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Keep calm and carry on (investing)

Last month the Treasury announced that Britain’s economy had returned to growth. Although the figure was a small 0.5% this statistic suggests hope for the future. So, good news all round?

Well maybe, but the impact of the recession can still be seen across many businesses; the public sector is bracing for the impact of wide-ranging cuts, and the effect of this is expected to be felt in private businesses too. What does this conflicting information mean for your business? I think one of the key things to consider is where your budget is being spent; with both consumers and businesses cautious of every pound they spend it’s important to invest wisely.

It’s not surprising to discover that internet usage is on the rise; according to ONS statistics, 30.1 million adults in the UK accessed the internet everyday or almost everyday in 2010. However, the fragmentation of the online experience through developments in mobile and social media has accelerated a wider change in user behaviour. People are turning to the internet more and more often, with it being a preferred channel for many. Established offline brands now account for more than half of the UK’s top 50 web brands, and when shopping for something which can be bought both online or in store, 34% of UK shoppers would prefer to buy online. Expectations are changing too, with a recent survey revealing that over half of mobile consumers stating that a mobile transaction should yield a better shopping experience than making the same purchase in store.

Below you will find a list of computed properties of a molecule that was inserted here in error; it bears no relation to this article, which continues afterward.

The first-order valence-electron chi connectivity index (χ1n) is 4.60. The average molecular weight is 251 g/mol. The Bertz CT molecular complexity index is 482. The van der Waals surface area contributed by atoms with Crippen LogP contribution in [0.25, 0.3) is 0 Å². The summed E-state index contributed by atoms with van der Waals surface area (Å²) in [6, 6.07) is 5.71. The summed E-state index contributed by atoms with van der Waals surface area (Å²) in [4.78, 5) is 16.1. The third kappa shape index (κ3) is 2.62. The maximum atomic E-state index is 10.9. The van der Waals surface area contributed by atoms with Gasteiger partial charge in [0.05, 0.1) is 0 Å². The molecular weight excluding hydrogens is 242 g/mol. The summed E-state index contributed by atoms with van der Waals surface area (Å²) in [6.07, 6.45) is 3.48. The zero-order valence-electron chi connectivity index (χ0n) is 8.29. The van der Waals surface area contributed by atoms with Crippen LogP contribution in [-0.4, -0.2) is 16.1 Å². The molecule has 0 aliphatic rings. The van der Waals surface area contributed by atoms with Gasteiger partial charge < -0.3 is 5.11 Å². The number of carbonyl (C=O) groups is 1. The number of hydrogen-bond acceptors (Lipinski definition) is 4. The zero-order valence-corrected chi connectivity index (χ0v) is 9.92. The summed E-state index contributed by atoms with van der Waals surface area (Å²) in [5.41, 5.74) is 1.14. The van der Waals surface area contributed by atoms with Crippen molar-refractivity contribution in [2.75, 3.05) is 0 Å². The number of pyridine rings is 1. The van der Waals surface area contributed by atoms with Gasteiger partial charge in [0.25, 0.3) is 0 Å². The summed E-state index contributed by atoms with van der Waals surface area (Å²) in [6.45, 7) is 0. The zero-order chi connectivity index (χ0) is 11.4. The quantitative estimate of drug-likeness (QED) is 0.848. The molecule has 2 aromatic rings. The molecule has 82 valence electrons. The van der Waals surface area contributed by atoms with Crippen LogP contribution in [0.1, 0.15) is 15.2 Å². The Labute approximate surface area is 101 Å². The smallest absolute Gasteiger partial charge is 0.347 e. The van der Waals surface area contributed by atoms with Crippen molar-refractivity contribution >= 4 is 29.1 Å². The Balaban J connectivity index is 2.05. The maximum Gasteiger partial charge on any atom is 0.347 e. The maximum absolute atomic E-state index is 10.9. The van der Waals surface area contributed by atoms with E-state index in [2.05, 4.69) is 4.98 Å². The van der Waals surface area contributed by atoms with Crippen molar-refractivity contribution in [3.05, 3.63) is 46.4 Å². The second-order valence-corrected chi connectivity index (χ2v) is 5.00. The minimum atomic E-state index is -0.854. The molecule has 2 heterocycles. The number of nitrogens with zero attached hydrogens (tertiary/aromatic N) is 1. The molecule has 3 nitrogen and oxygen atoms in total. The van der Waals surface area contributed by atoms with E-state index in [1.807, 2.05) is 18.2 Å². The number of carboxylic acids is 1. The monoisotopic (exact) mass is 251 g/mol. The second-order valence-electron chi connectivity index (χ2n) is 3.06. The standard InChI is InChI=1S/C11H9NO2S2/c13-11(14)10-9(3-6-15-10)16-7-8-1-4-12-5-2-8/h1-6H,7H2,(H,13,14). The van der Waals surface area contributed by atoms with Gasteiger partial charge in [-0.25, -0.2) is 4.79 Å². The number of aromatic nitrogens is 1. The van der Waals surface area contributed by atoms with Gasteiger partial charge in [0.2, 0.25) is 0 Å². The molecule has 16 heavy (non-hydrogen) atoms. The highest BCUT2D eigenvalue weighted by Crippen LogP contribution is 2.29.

In light of these figures, it’s no longer enough to simply maintain a presence online, and digital strategy is becoming a priority concern for both B2B and B2C companies. Econsultancy’s latest Marketing Budgets Report reveals that nearly three quarters of companies are increasing their digital marketing budgets this year, reinforcing this message. However, despite many companies acknowledging the importance of digital there is still confusion around how to use budget most wisely. Multiple, fragmented channels, the rate of change in technology and trends, and the need to deliver tangible ROI all complicate the digital landscape. I want to look at some of the areas in which companies should be investing in today’s climate, and why.